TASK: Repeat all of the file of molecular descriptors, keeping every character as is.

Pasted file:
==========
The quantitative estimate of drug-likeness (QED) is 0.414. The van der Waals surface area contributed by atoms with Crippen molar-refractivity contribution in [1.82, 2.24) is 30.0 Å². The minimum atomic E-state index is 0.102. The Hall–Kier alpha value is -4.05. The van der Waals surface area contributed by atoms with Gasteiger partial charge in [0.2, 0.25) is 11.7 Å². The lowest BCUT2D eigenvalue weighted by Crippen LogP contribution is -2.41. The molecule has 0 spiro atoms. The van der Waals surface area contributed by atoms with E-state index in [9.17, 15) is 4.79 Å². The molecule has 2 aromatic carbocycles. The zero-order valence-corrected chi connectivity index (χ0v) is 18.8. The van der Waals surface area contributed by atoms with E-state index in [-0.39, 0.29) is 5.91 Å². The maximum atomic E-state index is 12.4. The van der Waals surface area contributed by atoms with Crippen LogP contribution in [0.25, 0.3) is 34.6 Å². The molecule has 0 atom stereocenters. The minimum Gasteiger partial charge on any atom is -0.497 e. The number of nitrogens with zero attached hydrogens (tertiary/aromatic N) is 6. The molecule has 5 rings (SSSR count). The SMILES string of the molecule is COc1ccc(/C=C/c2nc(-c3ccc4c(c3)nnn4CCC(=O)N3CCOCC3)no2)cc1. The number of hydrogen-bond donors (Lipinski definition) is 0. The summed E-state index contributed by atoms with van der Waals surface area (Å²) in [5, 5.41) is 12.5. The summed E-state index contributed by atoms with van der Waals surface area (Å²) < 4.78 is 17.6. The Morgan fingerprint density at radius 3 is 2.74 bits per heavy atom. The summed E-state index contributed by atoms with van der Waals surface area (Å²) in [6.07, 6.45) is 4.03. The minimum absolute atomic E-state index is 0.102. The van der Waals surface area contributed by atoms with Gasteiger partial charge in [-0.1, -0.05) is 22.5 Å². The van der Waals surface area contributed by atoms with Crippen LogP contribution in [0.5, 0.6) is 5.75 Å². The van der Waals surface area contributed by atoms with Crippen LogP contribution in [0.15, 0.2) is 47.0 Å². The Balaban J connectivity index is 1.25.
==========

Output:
The quantitative estimate of drug-likeness (QED) is 0.414. The van der Waals surface area contributed by atoms with Crippen molar-refractivity contribution in [1.82, 2.24) is 30.0 Å². The minimum atomic E-state index is 0.102. The Hall–Kier alpha value is -4.05. The van der Waals surface area contributed by atoms with Gasteiger partial charge in [0.2, 0.25) is 11.7 Å². The lowest BCUT2D eigenvalue weighted by Crippen LogP contribution is -2.41. The molecule has 0 spiro atoms. The van der Waals surface area contributed by atoms with E-state index in [9.17, 15) is 4.79 Å². The molecule has 2 aromatic carbocycles. The zero-order valence-corrected chi connectivity index (χ0v) is 18.8. The van der Waals surface area contributed by atoms with E-state index in [-0.39, 0.29) is 5.91 Å². The maximum atomic E-state index is 12.4. The van der Waals surface area contributed by atoms with Crippen LogP contribution in [0.25, 0.3) is 34.6 Å². The molecule has 0 atom stereocenters. The minimum Gasteiger partial charge on any atom is -0.497 e. The number of nitrogens with zero attached hydrogens (tertiary/aromatic N) is 6. The molecule has 5 rings (SSSR count). The SMILES string of the molecule is COc1ccc(/C=C/c2nc(-c3ccc4c(c3)nnn4CCC(=O)N3CCOCC3)no2)cc1. The number of hydrogen-bond donors (Lipinski definition) is 0. The summed E-state index contributed by atoms with van der Waals surface area (Å²) in [5, 5.41) is 12.5. The summed E-state index contributed by atoms with van der Waals surface area (Å²) < 4.78 is 17.6. The Morgan fingerprint density at radius 3 is 2.74 bits per heavy atom. The summed E-state index contributed by atoms with van der Waals surface area (Å²) in [6.07, 6.45) is 4.03. The minimum absolute atomic E-state index is 0.102. The van der Waals surface area contributed by atoms with Gasteiger partial charge in [-0.1, -0.05) is 22.5 Å². The van der Waals surface area contributed by atoms with Crippen LogP contribution in [0.5, 0.6) is 5.75 Å². The van der Waals surface area contributed by atoms with Crippen LogP contribution in [0.15, 0.2) is 47.0 Å². The Balaban J connectivity index is 1.25.